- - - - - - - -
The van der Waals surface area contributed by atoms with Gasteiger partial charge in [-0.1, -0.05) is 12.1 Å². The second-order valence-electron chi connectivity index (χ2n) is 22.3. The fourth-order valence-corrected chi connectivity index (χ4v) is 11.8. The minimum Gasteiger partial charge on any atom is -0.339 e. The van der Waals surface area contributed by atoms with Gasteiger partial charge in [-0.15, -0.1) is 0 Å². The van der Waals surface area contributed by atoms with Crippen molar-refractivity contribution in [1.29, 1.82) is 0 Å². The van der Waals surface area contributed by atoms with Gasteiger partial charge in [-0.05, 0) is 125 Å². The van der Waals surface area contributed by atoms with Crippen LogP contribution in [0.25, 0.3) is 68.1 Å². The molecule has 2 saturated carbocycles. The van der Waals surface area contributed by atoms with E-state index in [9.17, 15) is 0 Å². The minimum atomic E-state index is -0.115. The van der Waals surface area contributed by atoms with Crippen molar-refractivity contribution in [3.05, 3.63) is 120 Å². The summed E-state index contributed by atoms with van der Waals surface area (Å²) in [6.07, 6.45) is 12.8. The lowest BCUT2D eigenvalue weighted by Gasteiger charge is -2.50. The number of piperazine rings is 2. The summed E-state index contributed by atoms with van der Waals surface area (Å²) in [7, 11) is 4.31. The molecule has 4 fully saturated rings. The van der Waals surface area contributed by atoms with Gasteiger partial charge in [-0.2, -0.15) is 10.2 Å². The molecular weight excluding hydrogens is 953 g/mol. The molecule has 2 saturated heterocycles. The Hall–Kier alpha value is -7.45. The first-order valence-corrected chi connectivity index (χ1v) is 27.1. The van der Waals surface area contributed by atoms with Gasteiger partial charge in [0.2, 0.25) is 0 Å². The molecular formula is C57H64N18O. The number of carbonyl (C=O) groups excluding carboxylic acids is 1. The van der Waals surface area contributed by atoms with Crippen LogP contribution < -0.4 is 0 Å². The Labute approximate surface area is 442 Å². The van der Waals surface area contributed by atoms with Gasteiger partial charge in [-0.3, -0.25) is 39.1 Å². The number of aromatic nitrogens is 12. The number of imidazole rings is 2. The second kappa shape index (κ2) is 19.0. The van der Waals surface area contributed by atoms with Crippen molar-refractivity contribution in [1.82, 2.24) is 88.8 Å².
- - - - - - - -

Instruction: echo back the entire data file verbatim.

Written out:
The van der Waals surface area contributed by atoms with Gasteiger partial charge in [-0.1, -0.05) is 12.1 Å². The second-order valence-electron chi connectivity index (χ2n) is 22.3. The fourth-order valence-corrected chi connectivity index (χ4v) is 11.8. The minimum Gasteiger partial charge on any atom is -0.339 e. The van der Waals surface area contributed by atoms with Gasteiger partial charge in [-0.15, -0.1) is 0 Å². The van der Waals surface area contributed by atoms with Crippen molar-refractivity contribution in [1.29, 1.82) is 0 Å². The van der Waals surface area contributed by atoms with Gasteiger partial charge in [-0.05, 0) is 125 Å². The van der Waals surface area contributed by atoms with Crippen LogP contribution in [0.25, 0.3) is 68.1 Å². The molecule has 2 saturated carbocycles. The van der Waals surface area contributed by atoms with E-state index in [9.17, 15) is 0 Å². The minimum atomic E-state index is -0.115. The van der Waals surface area contributed by atoms with Crippen molar-refractivity contribution in [3.05, 3.63) is 120 Å². The summed E-state index contributed by atoms with van der Waals surface area (Å²) in [6.07, 6.45) is 12.8. The lowest BCUT2D eigenvalue weighted by Gasteiger charge is -2.50. The number of piperazine rings is 2. The summed E-state index contributed by atoms with van der Waals surface area (Å²) in [7, 11) is 4.31. The molecule has 4 fully saturated rings. The van der Waals surface area contributed by atoms with Gasteiger partial charge in [-0.2, -0.15) is 10.2 Å². The molecular weight excluding hydrogens is 953 g/mol. The molecule has 2 saturated heterocycles. The Hall–Kier alpha value is -7.45. The first-order valence-corrected chi connectivity index (χ1v) is 27.1. The van der Waals surface area contributed by atoms with Gasteiger partial charge in [0.2, 0.25) is 0 Å². The molecular formula is C57H64N18O. The number of carbonyl (C=O) groups excluding carboxylic acids is 1. The van der Waals surface area contributed by atoms with Crippen LogP contribution < -0.4 is 0 Å². The Labute approximate surface area is 442 Å². The van der Waals surface area contributed by atoms with Gasteiger partial charge in [-0.3, -0.25) is 39.1 Å². The number of aromatic nitrogens is 12. The number of imidazole rings is 2. The second kappa shape index (κ2) is 19.0. The van der Waals surface area contributed by atoms with Crippen molar-refractivity contribution in [1.82, 2.24) is 88.8 Å².